There are several reasons for regarding mental illness as a factor in the process of identifying witches. Follow- ing Zilboorg and Ackerknecht, some accused witches are likely to have been mentally ill and to have con- fessed to all kinds of suggested crimes, their confessions then reinforcing the general climate of belief. Many of the self-confessed victims of witchcraft are also likely to have suffered from some mental disorder (making the

someone with ample opportunity to kill the ne~born.~ distinction between putative witch and ostensible vic-

An exemplary case is that of Walpurga Hausmannin of Dillingen, Germany, described in a contemporary ac- count as a "malefict and miserable woman" who in I 5 87 confessed under torture to being a witch and was duly executed. A widow for some 30 years, she admitted to having had "lustful intercourse" with the devil, who, among other things, had "compelled her to do away with and to kill young infants at birth, even before they had been taken to Holy Baptism. This she did, whenever possible," and the task was facilitated by her being "a licensed and pledged midwife" (von Klanvill 1924:107-

14). Similar cases occurred persistently across Europe during these years, and because such women were gener- ally executed only after "evidence" had accumulated against them, we are compelled again to consider that such widows and midwives were hot only logical and expendable victims but the scapegoats for a real upsurge of stillbirths and neonatal deaths for which no natural explanations seemed adequate but for which syphilis could have been partly responsible.

That younger women were more likely to be cTiarged with infanticide while older women were more often

Monter estimates that 30-55% of women accused of witchcraft were widows, while many others were spinsters. "It is almost cer- tain that fewer than half of all women accused of witchcraft were married at the time of their accusation" (1977:133-34)

A midwife was rarely executed after one infant death; this was more likely after years of cumulative evidence which, in retrospect, finally raised suspicions.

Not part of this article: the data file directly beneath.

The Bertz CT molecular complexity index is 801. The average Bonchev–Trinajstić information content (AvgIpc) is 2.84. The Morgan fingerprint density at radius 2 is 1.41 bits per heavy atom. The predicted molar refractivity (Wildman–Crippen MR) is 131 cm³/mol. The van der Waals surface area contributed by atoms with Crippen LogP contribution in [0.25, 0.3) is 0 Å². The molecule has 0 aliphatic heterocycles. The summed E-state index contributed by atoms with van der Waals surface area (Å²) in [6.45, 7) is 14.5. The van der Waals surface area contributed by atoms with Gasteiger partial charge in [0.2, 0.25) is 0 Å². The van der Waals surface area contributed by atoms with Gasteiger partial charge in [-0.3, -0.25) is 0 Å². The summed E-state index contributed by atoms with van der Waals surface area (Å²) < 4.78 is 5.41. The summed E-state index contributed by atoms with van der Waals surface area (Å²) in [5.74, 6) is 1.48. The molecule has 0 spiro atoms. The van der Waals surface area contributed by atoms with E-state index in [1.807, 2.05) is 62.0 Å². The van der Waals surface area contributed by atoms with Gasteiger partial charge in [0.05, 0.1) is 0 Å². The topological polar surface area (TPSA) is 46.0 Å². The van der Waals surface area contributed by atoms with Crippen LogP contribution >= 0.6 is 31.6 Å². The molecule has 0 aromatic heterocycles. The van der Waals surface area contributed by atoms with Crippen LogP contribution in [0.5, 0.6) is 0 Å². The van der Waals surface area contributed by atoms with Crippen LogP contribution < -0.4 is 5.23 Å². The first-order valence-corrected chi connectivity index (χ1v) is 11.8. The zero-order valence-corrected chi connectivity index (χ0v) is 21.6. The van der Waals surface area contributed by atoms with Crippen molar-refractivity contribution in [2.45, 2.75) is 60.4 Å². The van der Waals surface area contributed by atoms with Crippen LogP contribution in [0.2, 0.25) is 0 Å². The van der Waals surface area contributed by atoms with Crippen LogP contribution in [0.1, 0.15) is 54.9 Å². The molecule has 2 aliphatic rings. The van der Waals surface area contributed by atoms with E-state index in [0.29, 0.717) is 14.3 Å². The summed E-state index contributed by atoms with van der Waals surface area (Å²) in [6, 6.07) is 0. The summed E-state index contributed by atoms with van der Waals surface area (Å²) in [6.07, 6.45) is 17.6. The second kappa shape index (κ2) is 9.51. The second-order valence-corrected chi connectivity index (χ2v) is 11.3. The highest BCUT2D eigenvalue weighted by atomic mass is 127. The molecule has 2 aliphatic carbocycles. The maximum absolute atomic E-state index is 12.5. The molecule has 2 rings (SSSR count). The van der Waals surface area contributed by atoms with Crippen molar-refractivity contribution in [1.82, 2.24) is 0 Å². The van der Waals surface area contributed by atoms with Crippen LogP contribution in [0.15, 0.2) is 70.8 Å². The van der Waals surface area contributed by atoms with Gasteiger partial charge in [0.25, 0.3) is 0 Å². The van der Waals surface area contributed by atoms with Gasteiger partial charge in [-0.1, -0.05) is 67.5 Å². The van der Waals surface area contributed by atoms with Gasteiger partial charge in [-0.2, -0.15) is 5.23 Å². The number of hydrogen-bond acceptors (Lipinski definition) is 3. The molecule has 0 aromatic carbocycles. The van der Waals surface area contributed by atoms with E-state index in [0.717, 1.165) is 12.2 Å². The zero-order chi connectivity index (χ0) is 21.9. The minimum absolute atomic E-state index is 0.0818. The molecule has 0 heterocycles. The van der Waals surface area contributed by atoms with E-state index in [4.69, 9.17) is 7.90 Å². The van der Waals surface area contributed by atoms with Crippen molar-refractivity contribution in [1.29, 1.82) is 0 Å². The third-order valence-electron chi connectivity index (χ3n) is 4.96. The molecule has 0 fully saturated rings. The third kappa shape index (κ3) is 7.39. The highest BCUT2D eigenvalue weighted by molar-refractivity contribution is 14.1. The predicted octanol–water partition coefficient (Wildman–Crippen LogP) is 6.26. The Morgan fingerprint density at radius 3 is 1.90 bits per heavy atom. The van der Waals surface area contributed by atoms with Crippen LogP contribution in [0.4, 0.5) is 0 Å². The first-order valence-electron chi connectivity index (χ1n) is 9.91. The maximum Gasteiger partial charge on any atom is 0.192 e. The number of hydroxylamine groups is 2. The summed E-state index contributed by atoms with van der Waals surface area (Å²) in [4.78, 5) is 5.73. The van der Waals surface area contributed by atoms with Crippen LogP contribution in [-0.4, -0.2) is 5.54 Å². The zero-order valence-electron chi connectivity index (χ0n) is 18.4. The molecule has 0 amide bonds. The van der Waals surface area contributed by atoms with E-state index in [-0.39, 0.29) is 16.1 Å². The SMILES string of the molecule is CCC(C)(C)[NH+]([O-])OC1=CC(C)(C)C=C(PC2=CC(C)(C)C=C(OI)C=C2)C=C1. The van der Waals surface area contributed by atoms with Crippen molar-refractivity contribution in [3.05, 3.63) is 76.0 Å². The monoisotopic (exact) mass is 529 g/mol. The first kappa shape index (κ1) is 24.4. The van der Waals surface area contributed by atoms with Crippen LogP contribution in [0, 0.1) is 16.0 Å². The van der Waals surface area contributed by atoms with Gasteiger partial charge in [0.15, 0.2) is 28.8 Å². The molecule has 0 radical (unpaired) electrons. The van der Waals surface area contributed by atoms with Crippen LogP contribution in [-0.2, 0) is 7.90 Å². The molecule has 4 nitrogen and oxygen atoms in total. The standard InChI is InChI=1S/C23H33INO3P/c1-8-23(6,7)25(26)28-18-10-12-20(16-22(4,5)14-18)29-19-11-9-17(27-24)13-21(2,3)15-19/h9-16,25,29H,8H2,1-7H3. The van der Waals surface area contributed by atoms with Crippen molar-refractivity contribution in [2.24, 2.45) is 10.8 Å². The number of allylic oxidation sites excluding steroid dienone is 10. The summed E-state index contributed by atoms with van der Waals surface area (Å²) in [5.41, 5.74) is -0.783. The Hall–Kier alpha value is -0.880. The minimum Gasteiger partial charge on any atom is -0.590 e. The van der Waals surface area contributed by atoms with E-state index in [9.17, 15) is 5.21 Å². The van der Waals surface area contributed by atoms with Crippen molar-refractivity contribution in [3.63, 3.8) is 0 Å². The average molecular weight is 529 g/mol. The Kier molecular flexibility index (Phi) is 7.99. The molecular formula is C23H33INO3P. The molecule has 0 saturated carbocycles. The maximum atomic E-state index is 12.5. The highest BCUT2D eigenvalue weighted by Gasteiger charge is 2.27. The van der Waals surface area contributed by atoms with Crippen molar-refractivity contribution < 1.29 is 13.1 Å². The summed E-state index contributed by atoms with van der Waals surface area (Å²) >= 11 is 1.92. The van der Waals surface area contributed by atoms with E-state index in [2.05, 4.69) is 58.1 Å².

tim one of degree). The casebooks of Richard Napier, an Anglican priest and astrological physician, are interest- ing in this respect, for they record, over a quarter of a century (1601-27)) many of his patients1 accusations of bewitchment. The evidence for having been bewitched was usually some unexpected illness, and "of all the afflictions attributed to witchcraft none was as common among adults as disturbances of the mind, which af- fected the mood, perception, and behavior of victims" (Sawyer 1989:468).

Several factors would have contributed to an increase in mental illness during this period. Pellagra, a defi- ciency disease which became endemic in certain regions of France, Spain, and Italy after the introduction of American maize, caused psychological disturbance (Pel- icier 1975:112). Long before there was any hint of the nutritional basis of this disorder, some of these regions became well known for their supposed prevalence of witches (Lopez Ibor 1975: 102). It is interesting, however, that discussions of witchcraft have never alluded to the fact that late or advanced syphilis can also cause mental deterioration through involvement of the central ner- vous system. While the victims of milder forms of neu- rosyphilis might only have believed that they were be- witched, in more advanced cases behavioral changes might have suggested to others that the victim actually was a witch. Consider this description of syphilitic de- mentia: '{As the disease progresses, personality changes, irresponsible behavior, and slovenly habits become no-

Volume 36, Number 2, April 1995 1 337

ticeable. A variety of psychiatric syndromes may be pro- duced-the manic euphoric patient with delusions of grandeur is the most common type" (Holvery 1972: 1540). There is more than a hint of the 16th-century witch in this ~icture.

Precisely because mid.-16th-century witchcraft was a complex reflection of the many diverse symptoms of a disintegrating feudal society, it is doubtful that any sin- gle explanation could encompass all of its features. Nonetheless, it is intriguing that, around this time, many new aspects of witchcraft belief emerged and cer- tain traditional features acauired a new intensity. Some of these-especially the &isogynist character' of the witch persecutions-which have long resisted explana- tion seem less enigmatic when we consider the possible impact of syphilis. The stereotypical image of the witch may embody more than we thought.

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Kuldara: Earliest Human Occupation in Central Asia in Its Afro-Asian Context1
VADIM A. RANOV, EUDALD CARBONELL, AND XOSE PEDRO RODR~GUEZ

Institute of History, Archaeology, and Ethnography, Rudaki Ave. 33, 734025 Dushanbe, Republic of TajikistanlLaboratori d'Arqueologia, Universitat Rovira i Virgili, Imperial Tarraco I, 43005 Tarragona, Spain. 8 VIII 94

Archaeological materials found at Kuldara in the Repub- lic of Tajikistan have been dated to 0.85 million years ago and are therefore the earliest evidence of human oc-

I. O 1995 by The Wenner-Gren Foundation for Anthropological Research. All rights reserved OOI 1-3204195 13602-ooo8$1 .oo. This research on Eurasian lithic industries was made possible by the support of the Direccion General de Investigacibn Cientifica y Tec- nica (Project PBgo-0126). We are grateful for the assistance of col- leagues on the Atapuerca Project (Burgos, Spain) and members of the Laboratori dlArqueologia of the Universitat Rovira i Virgili (es- pecially Carolina Mallol) and the Institute of Archaeology in Du- shanbe. Correspondence should be directed to Eudald Carbonell and Xose Pedro Rodriguez.